Chris Christie’s Scandal Advice To Obama: “Don’t Be So Cute”

Chris Christie’s Scandal Advice To Obama: “Don’t Be So Cute”

Last November, New Jersey Gov. Chris Christie sat down with CNN’s Jake Tapper to discuss President Barack Obama’s infamous promise that if you like your health care plan, you can keep it.

Tapper asked Christie what type of advice he would give Obama on how to handle the widening Obamacare scandal. Tapper specifically wanted to know what Christie thought of Obama’s revisionist mansplaining of how the “if you like your plan” promise really worked.

Here's what my suggestion would be to him: Don't be so cute. And when you make a mistake: admit it. Now listen, if it was a mistake in 2009 -- if he was mistaken in 2009/2010 on his understanding of how the law would operate -- then just admit it to people. "You know what, I said it, I was wrong. I'm sorry, and we're going to try to fix this and make it better." I think people would give any leader in that circumstance a lot of credit for just, you know owning up to it, instead of now trying to, like, don't lawyer it. People don't like lawyers. I'm a lawyer. They don't like 'em, you know. And don't lawyer it. And when I saw that this morning -- I saw that this morning for the first time -- and I thought, "He's lawyering it. That's Barack Obama the lawyer."

“If it was a mistake…then just admit it to people.”

Thus far, Christie appears to be blatantly ignoring his own advice on how to handle a corruption scandal that could imperil his 2016 presidential campaign hopes. Instead of taking ownership of his staff’s blatant abuse of power in deliberately gumming up traffic to punish Christie’s political foes, Christie has repeatedly not just denied responsiblity, but denied that there’s anything to be responsible for.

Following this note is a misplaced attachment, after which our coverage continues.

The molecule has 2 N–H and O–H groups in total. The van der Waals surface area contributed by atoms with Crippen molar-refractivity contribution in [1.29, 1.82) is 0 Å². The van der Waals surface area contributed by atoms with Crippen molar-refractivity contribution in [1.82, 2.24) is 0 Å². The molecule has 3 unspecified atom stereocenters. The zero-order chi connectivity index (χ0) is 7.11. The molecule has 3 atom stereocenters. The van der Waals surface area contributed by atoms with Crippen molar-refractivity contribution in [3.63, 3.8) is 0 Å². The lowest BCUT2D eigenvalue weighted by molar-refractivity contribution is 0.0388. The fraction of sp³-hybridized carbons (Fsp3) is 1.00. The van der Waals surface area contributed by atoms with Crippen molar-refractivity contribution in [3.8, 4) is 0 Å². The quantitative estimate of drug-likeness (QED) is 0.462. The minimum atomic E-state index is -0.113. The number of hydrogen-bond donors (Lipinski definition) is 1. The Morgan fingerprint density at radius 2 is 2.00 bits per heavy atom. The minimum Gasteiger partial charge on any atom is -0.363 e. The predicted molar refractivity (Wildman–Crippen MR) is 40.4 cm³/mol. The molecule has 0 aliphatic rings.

Andrew McCarthy, who just like Christie is a veteran of the U.S. attorney’s office, wrote about Christie’s continued dissembling at NRO this morning:

Back on December 23, Christie held an “Ask the Governor” townhall-style radio meeting conducted by the local station, NJ 101.5 FM. He was pointedly asked about the so-called Bridgegate scandal. By way of background, when the GWB lanes that caused massive traffic delays were closed, the Christie-appointed Port Authority deputy director claimed, falsely, that this was done in connection with a PA “traffic study.” The “Ask the Governor” radio host, Eric Scott, asked Christie whether he had seen the study. The governor responded with the now-familiar back-of-the-hand gruffness he deploys when asked questions he does not want to answer: “No. What do I care?” (This can be seen on a video the radio station has released, at about the two-minute-mark of the 3.5 minute clip.) [...] Because, Christie explained at another point in the radio meeting, he had already looked thoroughly into the matter with the help of his staff. “I’ve asked my staff to give me a full briefing,” he told Scott and listeners. “They’ve told me everything that we know. None of this makes sense; it’s all about politics. None of it makes sense.”

That type of response, which is the exact opposite of admitting a mistake, has been indicative of Christie’s attitude towards the scandal: There’s no scandal, and even if there was, it’s all politics.

As I wrote yesterday, there are a number of reasons why this scandal could ultimately be Christie’s undoing (there are also a number of ways it could blow over and be a non-issue). Reason #2 was “It’s not the crime; it’s the cover-up.”

If Christie demanded a “full investigation” which conveniently (and erroneously) cleared him and all his friends of any wrongdoing, then that fact alone calls into question his ability to manage the day-to-day responsibilities of overseeing basic government activities. But what if he didn’t demand anything? What if there was no investigation at all? What if he simply never cared enough to scratch more than a millimeter below the surface?

It’s those types of nagging questions, and not the traffic jam itself, that will continue to dog Christie until he comes clean on what actually transpired under his nose.

Sean Davis is the co-founder of The Federalist.
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